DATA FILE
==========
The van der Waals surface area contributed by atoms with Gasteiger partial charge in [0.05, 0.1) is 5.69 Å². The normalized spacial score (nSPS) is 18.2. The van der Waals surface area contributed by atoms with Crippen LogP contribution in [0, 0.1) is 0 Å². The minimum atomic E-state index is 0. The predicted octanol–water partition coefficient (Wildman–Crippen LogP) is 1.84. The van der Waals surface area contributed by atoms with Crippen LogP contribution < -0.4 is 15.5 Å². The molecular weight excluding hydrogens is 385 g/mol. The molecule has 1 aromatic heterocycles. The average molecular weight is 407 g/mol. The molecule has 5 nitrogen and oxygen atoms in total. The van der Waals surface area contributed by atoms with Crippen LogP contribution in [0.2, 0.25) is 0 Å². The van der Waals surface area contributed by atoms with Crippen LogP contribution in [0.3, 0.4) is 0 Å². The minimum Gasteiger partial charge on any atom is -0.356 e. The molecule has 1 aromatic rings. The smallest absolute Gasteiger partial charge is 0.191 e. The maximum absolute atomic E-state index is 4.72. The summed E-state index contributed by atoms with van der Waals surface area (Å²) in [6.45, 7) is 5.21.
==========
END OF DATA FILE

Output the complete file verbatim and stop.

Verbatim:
The van der Waals surface area contributed by atoms with Gasteiger partial charge in [0.05, 0.1) is 5.69 Å². The normalized spacial score (nSPS) is 18.2. The van der Waals surface area contributed by atoms with Crippen LogP contribution in [0, 0.1) is 0 Å². The minimum atomic E-state index is 0. The predicted octanol–water partition coefficient (Wildman–Crippen LogP) is 1.84. The van der Waals surface area contributed by atoms with Crippen LogP contribution < -0.4 is 15.5 Å². The molecular weight excluding hydrogens is 385 g/mol. The molecule has 1 aromatic heterocycles. The average molecular weight is 407 g/mol. The molecule has 5 nitrogen and oxygen atoms in total. The van der Waals surface area contributed by atoms with Crippen LogP contribution in [0.2, 0.25) is 0 Å². The van der Waals surface area contributed by atoms with Crippen LogP contribution in [0.3, 0.4) is 0 Å². The minimum Gasteiger partial charge on any atom is -0.356 e. The molecule has 1 aromatic rings. The smallest absolute Gasteiger partial charge is 0.191 e. The maximum absolute atomic E-state index is 4.72. The summed E-state index contributed by atoms with van der Waals surface area (Å²) in [6.45, 7) is 5.21.